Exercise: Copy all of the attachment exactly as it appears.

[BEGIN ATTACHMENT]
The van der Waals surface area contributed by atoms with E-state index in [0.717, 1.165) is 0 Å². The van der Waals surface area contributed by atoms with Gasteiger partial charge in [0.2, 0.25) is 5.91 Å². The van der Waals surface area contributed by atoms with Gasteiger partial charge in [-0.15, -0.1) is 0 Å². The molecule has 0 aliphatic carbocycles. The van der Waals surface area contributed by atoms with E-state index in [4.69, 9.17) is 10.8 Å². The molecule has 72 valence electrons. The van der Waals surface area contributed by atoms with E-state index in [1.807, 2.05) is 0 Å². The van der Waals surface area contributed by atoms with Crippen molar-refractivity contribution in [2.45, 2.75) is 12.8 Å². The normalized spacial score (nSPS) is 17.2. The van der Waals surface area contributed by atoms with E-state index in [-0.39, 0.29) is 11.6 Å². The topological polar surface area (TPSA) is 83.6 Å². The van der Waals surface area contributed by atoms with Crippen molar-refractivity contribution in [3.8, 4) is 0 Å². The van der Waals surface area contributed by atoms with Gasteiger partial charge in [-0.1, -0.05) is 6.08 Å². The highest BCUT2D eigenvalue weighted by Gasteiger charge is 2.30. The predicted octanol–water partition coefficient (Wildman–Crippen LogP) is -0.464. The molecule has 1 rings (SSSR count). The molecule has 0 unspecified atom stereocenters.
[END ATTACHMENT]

The van der Waals surface area contributed by atoms with E-state index in [0.717, 1.165) is 0 Å². The van der Waals surface area contributed by atoms with Gasteiger partial charge in [0.2, 0.25) is 5.91 Å². The van der Waals surface area contributed by atoms with Gasteiger partial charge in [-0.15, -0.1) is 0 Å². The molecule has 0 aliphatic carbocycles. The van der Waals surface area contributed by atoms with E-state index in [4.69, 9.17) is 10.8 Å². The molecule has 72 valence electrons. The van der Waals surface area contributed by atoms with E-state index in [1.807, 2.05) is 0 Å². The van der Waals surface area contributed by atoms with Crippen molar-refractivity contribution in [2.45, 2.75) is 12.8 Å². The normalized spacial score (nSPS) is 17.2. The van der Waals surface area contributed by atoms with E-state index in [-0.39, 0.29) is 11.6 Å². The topological polar surface area (TPSA) is 83.6 Å². The van der Waals surface area contributed by atoms with Crippen molar-refractivity contribution in [3.8, 4) is 0 Å². The van der Waals surface area contributed by atoms with Gasteiger partial charge in [-0.1, -0.05) is 6.08 Å². The highest BCUT2D eigenvalue weighted by Gasteiger charge is 2.30. The predicted octanol–water partition coefficient (Wildman–Crippen LogP) is -0.464. The molecule has 1 rings (SSSR count). The molecule has 0 unspecified atom stereocenters.